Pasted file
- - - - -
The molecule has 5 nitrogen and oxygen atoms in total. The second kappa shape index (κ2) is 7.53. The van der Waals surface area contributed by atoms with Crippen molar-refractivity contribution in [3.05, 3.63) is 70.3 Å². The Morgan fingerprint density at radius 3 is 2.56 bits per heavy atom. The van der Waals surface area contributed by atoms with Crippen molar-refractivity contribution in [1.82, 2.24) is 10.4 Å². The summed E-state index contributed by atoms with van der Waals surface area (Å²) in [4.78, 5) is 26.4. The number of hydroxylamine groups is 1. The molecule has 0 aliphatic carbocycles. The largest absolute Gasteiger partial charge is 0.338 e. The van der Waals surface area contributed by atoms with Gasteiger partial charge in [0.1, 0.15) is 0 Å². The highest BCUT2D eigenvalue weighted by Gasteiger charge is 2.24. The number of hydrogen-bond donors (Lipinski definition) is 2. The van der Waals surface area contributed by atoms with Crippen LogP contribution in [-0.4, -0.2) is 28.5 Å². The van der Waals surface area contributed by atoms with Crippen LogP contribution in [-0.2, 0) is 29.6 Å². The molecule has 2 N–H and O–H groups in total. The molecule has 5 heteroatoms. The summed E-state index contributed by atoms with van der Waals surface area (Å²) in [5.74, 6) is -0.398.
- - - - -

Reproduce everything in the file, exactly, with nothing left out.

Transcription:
The molecule has 5 nitrogen and oxygen atoms in total. The second kappa shape index (κ2) is 7.53. The van der Waals surface area contributed by atoms with Crippen molar-refractivity contribution in [3.05, 3.63) is 70.3 Å². The Morgan fingerprint density at radius 3 is 2.56 bits per heavy atom. The van der Waals surface area contributed by atoms with Crippen molar-refractivity contribution in [1.82, 2.24) is 10.4 Å². The summed E-state index contributed by atoms with van der Waals surface area (Å²) in [4.78, 5) is 26.4. The number of hydroxylamine groups is 1. The molecule has 0 aliphatic carbocycles. The largest absolute Gasteiger partial charge is 0.338 e. The van der Waals surface area contributed by atoms with Gasteiger partial charge in [0.1, 0.15) is 0 Å². The highest BCUT2D eigenvalue weighted by Gasteiger charge is 2.24. The number of hydrogen-bond donors (Lipinski definition) is 2. The van der Waals surface area contributed by atoms with Crippen LogP contribution in [-0.4, -0.2) is 28.5 Å². The van der Waals surface area contributed by atoms with Crippen LogP contribution in [-0.2, 0) is 29.6 Å². The molecule has 2 N–H and O–H groups in total. The molecule has 5 heteroatoms. The summed E-state index contributed by atoms with van der Waals surface area (Å²) in [5.74, 6) is -0.398.